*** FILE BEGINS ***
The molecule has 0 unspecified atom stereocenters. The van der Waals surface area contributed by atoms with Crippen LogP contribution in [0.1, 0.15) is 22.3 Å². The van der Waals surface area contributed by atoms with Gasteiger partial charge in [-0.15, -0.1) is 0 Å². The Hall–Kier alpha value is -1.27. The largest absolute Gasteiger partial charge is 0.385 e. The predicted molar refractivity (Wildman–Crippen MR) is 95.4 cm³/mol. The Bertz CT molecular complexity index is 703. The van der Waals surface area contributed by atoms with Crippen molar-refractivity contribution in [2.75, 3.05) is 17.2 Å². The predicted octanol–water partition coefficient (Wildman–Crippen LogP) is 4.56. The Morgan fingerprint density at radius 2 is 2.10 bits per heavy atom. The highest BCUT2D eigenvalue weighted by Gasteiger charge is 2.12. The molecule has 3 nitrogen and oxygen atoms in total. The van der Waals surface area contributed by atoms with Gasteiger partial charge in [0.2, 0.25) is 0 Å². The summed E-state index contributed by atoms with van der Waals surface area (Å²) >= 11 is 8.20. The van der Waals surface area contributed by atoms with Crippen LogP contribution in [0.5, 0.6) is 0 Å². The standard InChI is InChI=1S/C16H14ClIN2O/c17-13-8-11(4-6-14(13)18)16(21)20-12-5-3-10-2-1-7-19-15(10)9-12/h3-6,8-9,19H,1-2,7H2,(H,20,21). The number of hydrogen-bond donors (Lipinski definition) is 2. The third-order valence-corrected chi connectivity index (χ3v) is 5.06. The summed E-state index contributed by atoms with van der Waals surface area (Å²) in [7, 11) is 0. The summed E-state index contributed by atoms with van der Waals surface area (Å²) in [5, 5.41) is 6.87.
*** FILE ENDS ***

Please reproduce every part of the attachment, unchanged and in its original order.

The molecule has 0 unspecified atom stereocenters. The van der Waals surface area contributed by atoms with Crippen LogP contribution in [0.1, 0.15) is 22.3 Å². The van der Waals surface area contributed by atoms with Gasteiger partial charge in [-0.15, -0.1) is 0 Å². The Hall–Kier alpha value is -1.27. The largest absolute Gasteiger partial charge is 0.385 e. The predicted molar refractivity (Wildman–Crippen MR) is 95.4 cm³/mol. The Bertz CT molecular complexity index is 703. The van der Waals surface area contributed by atoms with Crippen molar-refractivity contribution in [2.75, 3.05) is 17.2 Å². The predicted octanol–water partition coefficient (Wildman–Crippen LogP) is 4.56. The Morgan fingerprint density at radius 2 is 2.10 bits per heavy atom. The highest BCUT2D eigenvalue weighted by Gasteiger charge is 2.12. The molecule has 3 nitrogen and oxygen atoms in total. The van der Waals surface area contributed by atoms with Gasteiger partial charge in [0.2, 0.25) is 0 Å². The summed E-state index contributed by atoms with van der Waals surface area (Å²) >= 11 is 8.20. The van der Waals surface area contributed by atoms with Crippen LogP contribution in [0.5, 0.6) is 0 Å². The standard InChI is InChI=1S/C16H14ClIN2O/c17-13-8-11(4-6-14(13)18)16(21)20-12-5-3-10-2-1-7-19-15(10)9-12/h3-6,8-9,19H,1-2,7H2,(H,20,21). The number of hydrogen-bond donors (Lipinski definition) is 2. The third-order valence-corrected chi connectivity index (χ3v) is 5.06. The summed E-state index contributed by atoms with van der Waals surface area (Å²) in [7, 11) is 0. The summed E-state index contributed by atoms with van der Waals surface area (Å²) in [5, 5.41) is 6.87.